the caretaker came back with Loulis, and Washoe’s excitement disappeared entirely. she refused to pick Loulis up, instead signing “baby” apathetically; it was clear that the baby she thought she was getting was going to be Sequoyah. eventually Washoe did approach Loulis, and by the next day the two had bonded and from then on she was utterly devoted to him.
*information shamelessly paraphrased from When Elephants Weep by Jeffrey Masson.

Even more interestingly, after Washoe and Loulis bonded, she started teaching him American Sign Language the same way that human parents teach their children language. It only took Loulis eight days to learn his first sign from Washoe, and aside from the seven that his human handlers learned around him, he learned to speak in ASL just as fluently as Washoe and was able to communicate with humans in the same way she could.

now if y’all don’t think this is the tightest shit you can get outta my face

reblog for the commentary

msannthropic:

death-limes:

venipede:

osteophagy:

endcetaceanexploitation:

Washoe was a chimp who was taught sign language.

One of Washoe’s caretakers was pregnant and missed work for many weeks after she miscarried. Roger Fouts recounts the following situation:

"People who should be there for her and aren’t are often given the cold shoulder—her way of informing them that she’s miffed at them. Washoe greeted Kat [the caretaker] in just this way when she finally returned to work with the chimps. Kat made her apologies to Washoe, then decided to tell her the truth, signing "MY BABY DIED." Washoe stared at her, then looked down. She finally peered into Kat’s eyes again and carefully signed "CRY", touching her cheek and drawing her finger down the path a tear would make on a human (Chimpanzees don’t shed tears). Kat later remarked that one sign told her more about Washoe and her mental capabilities than all her longer, grammatically perfect sentences." [23]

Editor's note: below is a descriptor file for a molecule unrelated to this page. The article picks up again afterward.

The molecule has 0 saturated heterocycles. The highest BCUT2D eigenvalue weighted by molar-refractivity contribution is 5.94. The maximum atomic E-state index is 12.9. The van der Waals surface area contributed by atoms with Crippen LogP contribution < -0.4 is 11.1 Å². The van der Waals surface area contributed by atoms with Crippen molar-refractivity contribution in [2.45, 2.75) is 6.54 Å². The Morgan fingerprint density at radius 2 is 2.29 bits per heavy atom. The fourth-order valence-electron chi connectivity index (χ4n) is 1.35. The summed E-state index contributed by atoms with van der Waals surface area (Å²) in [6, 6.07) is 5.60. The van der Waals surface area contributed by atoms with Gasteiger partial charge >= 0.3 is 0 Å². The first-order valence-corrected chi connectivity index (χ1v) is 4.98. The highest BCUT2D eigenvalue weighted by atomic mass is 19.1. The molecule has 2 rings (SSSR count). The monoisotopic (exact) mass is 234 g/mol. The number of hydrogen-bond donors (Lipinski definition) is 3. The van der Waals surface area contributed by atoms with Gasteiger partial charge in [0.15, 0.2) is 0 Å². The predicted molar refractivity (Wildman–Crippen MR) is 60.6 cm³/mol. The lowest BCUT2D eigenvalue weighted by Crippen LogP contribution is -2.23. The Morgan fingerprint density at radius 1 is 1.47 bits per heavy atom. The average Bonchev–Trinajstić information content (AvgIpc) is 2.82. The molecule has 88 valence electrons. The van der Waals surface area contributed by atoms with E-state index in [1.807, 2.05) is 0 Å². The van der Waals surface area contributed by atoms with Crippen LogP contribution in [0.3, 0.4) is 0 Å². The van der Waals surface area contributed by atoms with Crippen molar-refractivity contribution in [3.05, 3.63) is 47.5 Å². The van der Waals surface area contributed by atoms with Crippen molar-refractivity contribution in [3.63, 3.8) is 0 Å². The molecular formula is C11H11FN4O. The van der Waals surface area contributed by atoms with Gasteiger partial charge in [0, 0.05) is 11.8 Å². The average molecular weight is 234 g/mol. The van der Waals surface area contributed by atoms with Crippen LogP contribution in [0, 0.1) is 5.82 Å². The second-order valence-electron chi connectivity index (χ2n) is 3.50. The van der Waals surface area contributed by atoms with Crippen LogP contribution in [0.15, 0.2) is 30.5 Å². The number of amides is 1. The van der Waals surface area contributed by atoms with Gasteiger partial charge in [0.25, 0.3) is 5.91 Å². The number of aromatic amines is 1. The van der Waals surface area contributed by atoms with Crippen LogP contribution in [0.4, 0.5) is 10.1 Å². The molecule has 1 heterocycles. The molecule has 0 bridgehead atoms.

Washoe herself lost two children; one baby died shortly after birth of a heart defect, the other baby, Sequoyah, died of a staph infection at two months of age.

more about Washoe:

after the death of her children, researchers were determined to have Washoe raise a baby and brought in a ten month chimpanzee named Loulis. one of the caretakers went to Washoe’s enclosure and signed “i have a baby for you.” Washoe became incredibly excited, yelling and swaying from side to side, signing “baby” over and over again. then she signed “my baby.”

the caretaker came back with Loulis, and Washoe’s excitement disappeared entirely. she refused to pick Loulis up, instead signing “baby” apathetically; it was clear that the baby she thought she was getting was going to be Sequoyah. eventually Washoe did approach Loulis, and by the next day the two had bonded and from then on she was utterly devoted to him.

*information shamelessly paraphrased from When Elephants Weep by Jeffrey Masson.

Even more interestingly, after Washoe and Loulis bonded, she started teaching him American Sign Language the same way that human parents teach their children language. It only took Loulis eight days to learn his first sign from Washoe, and aside from the seven that his human handlers learned around him, he learned to speak in ASL just as fluently as Washoe and was able to communicate with humans in the same way she could.

now if y’all don’t think this is the tightest shit you can get outta my face

reblog for the commentary

(via the-thoughtful-clarinetist)

(Source: hooked-on-dodecaphonics, via a-high-school-seniors-band-blog)